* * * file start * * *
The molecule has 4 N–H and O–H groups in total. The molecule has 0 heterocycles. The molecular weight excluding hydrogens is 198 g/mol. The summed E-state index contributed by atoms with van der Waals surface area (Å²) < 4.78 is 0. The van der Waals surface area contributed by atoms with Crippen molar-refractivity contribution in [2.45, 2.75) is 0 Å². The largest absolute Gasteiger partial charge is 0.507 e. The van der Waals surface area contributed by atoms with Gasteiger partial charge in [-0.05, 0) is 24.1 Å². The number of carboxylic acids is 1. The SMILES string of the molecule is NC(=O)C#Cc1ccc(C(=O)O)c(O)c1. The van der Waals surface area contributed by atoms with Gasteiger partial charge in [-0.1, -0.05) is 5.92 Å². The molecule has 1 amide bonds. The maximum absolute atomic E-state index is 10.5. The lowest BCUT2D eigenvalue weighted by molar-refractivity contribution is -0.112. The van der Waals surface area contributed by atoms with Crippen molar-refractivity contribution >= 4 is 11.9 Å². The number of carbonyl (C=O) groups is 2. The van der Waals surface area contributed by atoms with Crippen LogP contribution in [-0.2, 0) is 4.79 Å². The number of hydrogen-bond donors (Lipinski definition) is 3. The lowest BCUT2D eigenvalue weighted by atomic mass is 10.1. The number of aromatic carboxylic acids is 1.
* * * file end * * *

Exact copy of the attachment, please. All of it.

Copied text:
The molecule has 4 N–H and O–H groups in total. The molecule has 0 heterocycles. The molecular weight excluding hydrogens is 198 g/mol. The summed E-state index contributed by atoms with van der Waals surface area (Å²) < 4.78 is 0. The van der Waals surface area contributed by atoms with Crippen molar-refractivity contribution in [2.45, 2.75) is 0 Å². The largest absolute Gasteiger partial charge is 0.507 e. The van der Waals surface area contributed by atoms with Gasteiger partial charge in [-0.05, 0) is 24.1 Å². The number of carboxylic acids is 1. The SMILES string of the molecule is NC(=O)C#Cc1ccc(C(=O)O)c(O)c1. The van der Waals surface area contributed by atoms with Gasteiger partial charge in [-0.1, -0.05) is 5.92 Å². The molecule has 1 amide bonds. The maximum absolute atomic E-state index is 10.5. The lowest BCUT2D eigenvalue weighted by molar-refractivity contribution is -0.112. The van der Waals surface area contributed by atoms with Crippen molar-refractivity contribution >= 4 is 11.9 Å². The number of carbonyl (C=O) groups is 2. The van der Waals surface area contributed by atoms with Crippen LogP contribution in [-0.2, 0) is 4.79 Å². The number of hydrogen-bond donors (Lipinski definition) is 3. The lowest BCUT2D eigenvalue weighted by atomic mass is 10.1. The number of aromatic carboxylic acids is 1.